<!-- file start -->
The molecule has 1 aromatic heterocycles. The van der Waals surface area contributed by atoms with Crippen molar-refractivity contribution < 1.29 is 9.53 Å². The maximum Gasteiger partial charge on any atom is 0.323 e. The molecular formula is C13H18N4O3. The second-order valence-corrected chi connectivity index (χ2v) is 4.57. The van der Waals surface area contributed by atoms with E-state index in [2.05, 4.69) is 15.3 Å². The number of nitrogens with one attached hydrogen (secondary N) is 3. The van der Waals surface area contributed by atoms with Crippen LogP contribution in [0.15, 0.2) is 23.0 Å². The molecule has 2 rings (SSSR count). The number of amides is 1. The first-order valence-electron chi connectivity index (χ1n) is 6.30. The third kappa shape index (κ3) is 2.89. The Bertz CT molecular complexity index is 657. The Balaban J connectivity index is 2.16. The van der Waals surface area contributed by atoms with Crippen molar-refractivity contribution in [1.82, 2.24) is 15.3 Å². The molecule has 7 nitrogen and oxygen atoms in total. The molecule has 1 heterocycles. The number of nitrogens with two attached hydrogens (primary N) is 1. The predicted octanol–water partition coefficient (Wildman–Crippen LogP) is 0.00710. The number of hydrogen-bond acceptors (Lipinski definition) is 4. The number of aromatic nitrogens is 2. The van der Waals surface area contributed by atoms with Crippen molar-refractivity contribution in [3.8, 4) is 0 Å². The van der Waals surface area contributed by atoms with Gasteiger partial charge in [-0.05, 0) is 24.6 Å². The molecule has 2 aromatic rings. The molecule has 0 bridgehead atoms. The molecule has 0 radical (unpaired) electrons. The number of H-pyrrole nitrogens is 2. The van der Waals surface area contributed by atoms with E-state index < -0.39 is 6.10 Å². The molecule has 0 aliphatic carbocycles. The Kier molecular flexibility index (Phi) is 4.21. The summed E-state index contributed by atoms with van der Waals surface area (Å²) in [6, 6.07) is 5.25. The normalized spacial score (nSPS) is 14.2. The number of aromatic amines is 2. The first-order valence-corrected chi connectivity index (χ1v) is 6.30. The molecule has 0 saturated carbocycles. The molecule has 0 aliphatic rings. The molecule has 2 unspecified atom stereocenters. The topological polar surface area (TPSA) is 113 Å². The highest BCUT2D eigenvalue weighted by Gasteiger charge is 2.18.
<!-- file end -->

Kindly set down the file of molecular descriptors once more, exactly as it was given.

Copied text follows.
The molecule has 1 aromatic heterocycles. The van der Waals surface area contributed by atoms with Crippen molar-refractivity contribution < 1.29 is 9.53 Å². The maximum Gasteiger partial charge on any atom is 0.323 e. The molecular formula is C13H18N4O3. The second-order valence-corrected chi connectivity index (χ2v) is 4.57. The van der Waals surface area contributed by atoms with E-state index in [2.05, 4.69) is 15.3 Å². The number of nitrogens with one attached hydrogen (secondary N) is 3. The van der Waals surface area contributed by atoms with Crippen LogP contribution in [0.15, 0.2) is 23.0 Å². The molecule has 2 rings (SSSR count). The number of amides is 1. The first-order valence-electron chi connectivity index (χ1n) is 6.30. The third kappa shape index (κ3) is 2.89. The Bertz CT molecular complexity index is 657. The Balaban J connectivity index is 2.16. The van der Waals surface area contributed by atoms with Crippen molar-refractivity contribution in [1.82, 2.24) is 15.3 Å². The molecule has 7 nitrogen and oxygen atoms in total. The molecule has 1 heterocycles. The number of nitrogens with two attached hydrogens (primary N) is 1. The predicted octanol–water partition coefficient (Wildman–Crippen LogP) is 0.00710. The number of hydrogen-bond acceptors (Lipinski definition) is 4. The number of aromatic nitrogens is 2. The van der Waals surface area contributed by atoms with Crippen molar-refractivity contribution in [3.8, 4) is 0 Å². The van der Waals surface area contributed by atoms with Gasteiger partial charge in [-0.05, 0) is 24.6 Å². The molecule has 2 aromatic rings. The molecule has 0 bridgehead atoms. The molecule has 0 radical (unpaired) electrons. The number of H-pyrrole nitrogens is 2. The van der Waals surface area contributed by atoms with E-state index < -0.39 is 6.10 Å². The molecule has 0 aliphatic carbocycles. The Kier molecular flexibility index (Phi) is 4.21. The summed E-state index contributed by atoms with van der Waals surface area (Å²) in [6, 6.07) is 5.25. The normalized spacial score (nSPS) is 14.2. The number of aromatic amines is 2. The first-order valence-corrected chi connectivity index (χ1v) is 6.30. The molecule has 0 saturated carbocycles. The molecule has 0 aliphatic rings. The molecule has 2 unspecified atom stereocenters. The topological polar surface area (TPSA) is 113 Å². The highest BCUT2D eigenvalue weighted by Gasteiger charge is 2.18.